PHOTO: valerie/Flickr
Lisa Munniksma
September 21, 2015

There’s a battle of wolf packs going on in parts of the western U.S. This battle isn’t between the wolves themselves, though, rather between groups of people: one pushing for the support of wolves in nature; the other pushing for wolves’ removal from farm and ranch lands. With farmers and environmentalists pitted against one another and laws siding with the wolves, the best options farmers currently have are nonlethal methods of control.

According to the nonprofit conservation organization Defenders of Wildlife, you have to look at wolf control from a wolf’s perspective: “Wolves are natural hunters but are also scavengers, which means they feed on dead animals, too, and the smell of a rotting carcass will attract them. Their hunting patterns are designed to detect the most vulnerable prey and to avoid injury by their prey, other predators or humans. … In addition, wolves are quick learners and can overcome their fear of certain scare devices, such as sounds or lights, especially if exposed to the same device repeatedly for long periods.”

A little bit of understanding can help your wolf-control plan go a long way.

Don’t Give Wolves A Reason To Visit

Because wolves will take an easy meal when they can get it, remove dead animals from your property as soon as possible. The Washington Department of Fish and Wildlife recommends burying carcasses at least 8 feet deep in a fenced pit, rendering or burning the carcasses. Temporarily remove sick and injured livestock from your herd and further protect them from predation.

Put Up Physical Barriers

It’s not reasonable to think the entirety of rangeland in the U.S. can be fenced off, but fencing and fladry are effective in controlling wolves on the small-scale farm when used well. The Oregon Department of Fish an Wildlife recommends multi-strand electric, mesh, panels or other hard barriers. These can be more effective when used with other deterrents listed below. Fladry, a rope or electric wire with evenly spaced red flags tied along it, is easy to move and install as a temporary, short-term fencing option. Wolves can become wise to how to navigate physical barriers, so changing the height and location to keep them guessing is a good idea.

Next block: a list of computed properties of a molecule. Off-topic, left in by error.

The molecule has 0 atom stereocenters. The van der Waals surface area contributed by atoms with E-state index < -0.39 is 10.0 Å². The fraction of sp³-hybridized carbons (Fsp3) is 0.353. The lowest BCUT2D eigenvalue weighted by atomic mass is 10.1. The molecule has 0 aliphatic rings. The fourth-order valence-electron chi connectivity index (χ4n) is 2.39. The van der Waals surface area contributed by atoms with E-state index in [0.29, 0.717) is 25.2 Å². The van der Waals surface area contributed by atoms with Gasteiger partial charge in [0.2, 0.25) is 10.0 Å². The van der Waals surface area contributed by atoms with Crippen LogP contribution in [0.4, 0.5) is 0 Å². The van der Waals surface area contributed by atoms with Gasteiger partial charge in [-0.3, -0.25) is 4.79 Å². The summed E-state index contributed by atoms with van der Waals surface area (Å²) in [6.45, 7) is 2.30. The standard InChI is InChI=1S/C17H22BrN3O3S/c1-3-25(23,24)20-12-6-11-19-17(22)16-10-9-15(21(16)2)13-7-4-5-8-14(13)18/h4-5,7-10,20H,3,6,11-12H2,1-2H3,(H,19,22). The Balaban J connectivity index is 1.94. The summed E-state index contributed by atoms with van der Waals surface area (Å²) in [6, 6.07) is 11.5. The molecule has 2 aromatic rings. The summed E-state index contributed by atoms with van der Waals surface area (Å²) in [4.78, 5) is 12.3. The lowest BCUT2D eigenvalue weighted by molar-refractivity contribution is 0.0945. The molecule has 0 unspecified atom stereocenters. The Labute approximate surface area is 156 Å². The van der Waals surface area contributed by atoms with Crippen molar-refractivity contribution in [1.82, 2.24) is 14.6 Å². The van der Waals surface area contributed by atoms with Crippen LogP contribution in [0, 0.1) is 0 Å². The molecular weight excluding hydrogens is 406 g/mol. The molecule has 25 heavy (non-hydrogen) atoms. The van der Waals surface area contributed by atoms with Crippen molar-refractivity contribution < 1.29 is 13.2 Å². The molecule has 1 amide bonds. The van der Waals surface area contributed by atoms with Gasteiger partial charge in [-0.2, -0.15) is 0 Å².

Employ Livestock Guardian Dogs

Wolves are protected by many fish and wildlife departments, so non-lethal control is necessary.
Eric Kilby/Flickr

Livestock guardian dogs can both deter wolves from coming too near livestock and alert you that a predator is approaching. Defenders of Wildlife suggests socializing and bonding guard dogs with livestock from a young age and looking to known guardian breeds, such as Great Pyrenees, Anatolian shepherds and Akbash, to employ on your farm.

If you have a small area to protect or a small herd or flock, two dogs could suffice. Just one dog could face an unfair fight against a pack of wolves, though.

“Wolves, particularly lone wolves, tend to avoid encounters with other packs of wolves and appear to perceive multiple dogs as another pack,” DOW points out.

Scare Away The Wolves

Work with your fish and wildlife department for hazing options, which might include propane cannons, cracker shells, rubber bullets, paintballs and beanbags to scare wolves away from livestock areas. Less harsh deterrents to consider are lighting devices and radios on which you can change the volume, sounds and positioning. Also look at lighted pastures or pens, particularly for livestock birthing and rehab areas.

If you have wolves that are radio-collared for monitoring in your area, the WDFW says you may be able to use radio-activated guard systems that emit flashing lights and loud sounds at the approach of the radio-collared wolf.

Be Seen

If you’re active on your farm and don’t have a large range to roam, your presence alone can do a lot to deter wolves from your livestock. Being out in the field on a regular basis helps you to be more aware of wolf packs nearby and reminds the wolves that you’re there, too.

Wolves are most active at dawn and dusk. Listen for howling and watch for tracks, scat and hair that may be rubbed of on fences. Checking your herd or flock regularly also allows you to quickly tend to sick, injured and newborn animals that could attract wolves.

Rotate Your Pastures

Regularly rotating your livestock-grazing ground keeps wolves guessing and breaks up their patterns. Changing up your grazing areas is good for the animals and the land, too.

Why Killing Isn’t The Answer

While some farmers and ranchers disagree with policies in place to protect and promote wolf populations, turning to lethal wolf control may not be the answer, either. Washington State University researchers found it’s counter-productive to kill wolves, as hunting and trapping wolves actually leads to more dead sheep and cattle the following year, possibly because wolf breeding is increased to make up for the mortality. Looking at 25 years of lethal-control data from U.S. Fish and Wildlife Services Interagency Annual Wolf Reports in Montana, Wyoming and Idaho, researchers found that killing one wolf increases the odds of depredations 4 percent for sheep and 5 to 6 percent for cattle. If 20 wolves are killed, livestock deaths double.

Learn to live side-by-side with wolves on your farm with a range of control techniques.

 


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